Published: Thu, April 13, 2017
Culture | By Stewart Greene

Record companies see revenue rise


Music streaming is set to overtake physical sales as the biggest generator of income for the United Kingdom record industry, it has been reported.

"YouTube is contributing a meaningful and growing revenue stream for the industry".

Several key releases, including Ed Sheeran's latest album and Rag "N" Bone Man's Human, were credited with helping get the United Kingdom music industry off to a positive start to the year, as fans bought physical copies of their records as well as streaming them online.

According to the United Kingdom record companies' trade body BPI, combined revenues generated through streaming, music sales, performance rights and sync licensing rose by 5.1 percent to £926m previous year.

Subscriptions were the main component for streaming revenues, accounting for 87.1 percent of the annual market total of GBP 274 million.

Revenue for physical formats slipped to below £300m a year ago, this remained just above streaming services such as Spotify, Apple Music and Deezer, this figure sat at £274m. Though - because of the way song right licensing works - physical income usually includes the publishers' share, whereas digital does not, which slightly skews those figures.

However, many argue that the Google-owned video site should pay out far more revenue to artists and songwriters.

However, the BPI was cautious about the challenges the industry still faces, including piracy and the difference in revenue generated for artists and labels from services such as YouTube. The requirements of the creative industries must therefore be on the Brexit agenda, adds the BPI.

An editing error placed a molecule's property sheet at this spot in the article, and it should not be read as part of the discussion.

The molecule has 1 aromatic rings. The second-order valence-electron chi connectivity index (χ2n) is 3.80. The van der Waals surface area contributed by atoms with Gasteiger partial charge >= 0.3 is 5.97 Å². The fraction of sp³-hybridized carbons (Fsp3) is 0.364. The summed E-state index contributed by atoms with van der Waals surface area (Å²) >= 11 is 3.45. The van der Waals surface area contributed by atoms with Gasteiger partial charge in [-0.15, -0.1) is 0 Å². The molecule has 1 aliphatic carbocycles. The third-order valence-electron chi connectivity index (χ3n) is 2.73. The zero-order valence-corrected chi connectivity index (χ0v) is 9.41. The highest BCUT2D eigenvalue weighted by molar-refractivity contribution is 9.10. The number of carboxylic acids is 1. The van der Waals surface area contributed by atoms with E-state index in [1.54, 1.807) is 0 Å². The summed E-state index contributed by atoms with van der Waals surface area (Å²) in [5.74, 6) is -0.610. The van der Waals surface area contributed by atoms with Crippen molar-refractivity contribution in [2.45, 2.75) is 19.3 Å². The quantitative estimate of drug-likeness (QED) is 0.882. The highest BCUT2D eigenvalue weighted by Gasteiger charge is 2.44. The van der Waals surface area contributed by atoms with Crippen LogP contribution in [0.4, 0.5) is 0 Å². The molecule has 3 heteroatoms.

Geoff Taylor, chief executive of the BPI and BRIT Awards, said: 'It's encouraging to see revenues rise significantly, as more and more consumers enjoy the benefits of subscribing to a premium streaming service or rediscover the joys of vinyl. He went on to say that while Britain's "world-leading" music industry has the potential for sustained future growth, it can only be realized with strong support from the government as it forges a path in post-Brexit Europe.

BPI chief executive Geoff Taylor also warned of the uncertainties surrounding Brexit, arguing that United Kingdom artists needed to retain access to European Union markets after the UK's withdrawal.

"It means making sure that United Kingdom artists can tour freely in European Union markets and that United Kingdom businesses can access the best talent". And it means working with industry to boost exports by promoting strong IP protection in trade negotiations with third countries.

Taylor concludes: "UK record labels will continue to take huge risks backing emerging British talent and investing hundreds of millions of pounds annually to bring it to a global audience".

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